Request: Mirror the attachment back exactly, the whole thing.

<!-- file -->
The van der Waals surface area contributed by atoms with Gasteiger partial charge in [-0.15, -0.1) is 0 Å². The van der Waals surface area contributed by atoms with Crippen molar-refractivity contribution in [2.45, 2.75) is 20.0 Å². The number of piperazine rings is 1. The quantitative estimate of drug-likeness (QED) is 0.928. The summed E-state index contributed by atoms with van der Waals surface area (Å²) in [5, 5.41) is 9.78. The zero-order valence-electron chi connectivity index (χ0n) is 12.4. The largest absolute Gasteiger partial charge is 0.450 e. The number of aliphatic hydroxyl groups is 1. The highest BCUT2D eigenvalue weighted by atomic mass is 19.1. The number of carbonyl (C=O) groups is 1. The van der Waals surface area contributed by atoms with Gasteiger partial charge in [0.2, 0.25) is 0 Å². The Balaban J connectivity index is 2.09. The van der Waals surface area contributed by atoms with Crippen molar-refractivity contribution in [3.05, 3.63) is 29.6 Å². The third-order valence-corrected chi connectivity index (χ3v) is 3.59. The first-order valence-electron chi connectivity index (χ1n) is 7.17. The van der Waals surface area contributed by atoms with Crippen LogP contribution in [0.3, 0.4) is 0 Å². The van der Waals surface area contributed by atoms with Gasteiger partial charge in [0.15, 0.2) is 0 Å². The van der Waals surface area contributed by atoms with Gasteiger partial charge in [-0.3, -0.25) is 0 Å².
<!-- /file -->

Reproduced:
The van der Waals surface area contributed by atoms with Gasteiger partial charge in [-0.15, -0.1) is 0 Å². The van der Waals surface area contributed by atoms with Crippen molar-refractivity contribution in [2.45, 2.75) is 20.0 Å². The number of piperazine rings is 1. The quantitative estimate of drug-likeness (QED) is 0.928. The summed E-state index contributed by atoms with van der Waals surface area (Å²) in [5, 5.41) is 9.78. The zero-order valence-electron chi connectivity index (χ0n) is 12.4. The largest absolute Gasteiger partial charge is 0.450 e. The number of aliphatic hydroxyl groups is 1. The highest BCUT2D eigenvalue weighted by atomic mass is 19.1. The number of carbonyl (C=O) groups is 1. The van der Waals surface area contributed by atoms with Gasteiger partial charge in [0.2, 0.25) is 0 Å². The Balaban J connectivity index is 2.09. The van der Waals surface area contributed by atoms with Crippen molar-refractivity contribution in [3.05, 3.63) is 29.6 Å². The third-order valence-corrected chi connectivity index (χ3v) is 3.59. The first-order valence-electron chi connectivity index (χ1n) is 7.17. The van der Waals surface area contributed by atoms with Crippen LogP contribution in [0.3, 0.4) is 0 Å². The van der Waals surface area contributed by atoms with Gasteiger partial charge in [0.15, 0.2) is 0 Å². The van der Waals surface area contributed by atoms with Gasteiger partial charge in [-0.3, -0.25) is 0 Å².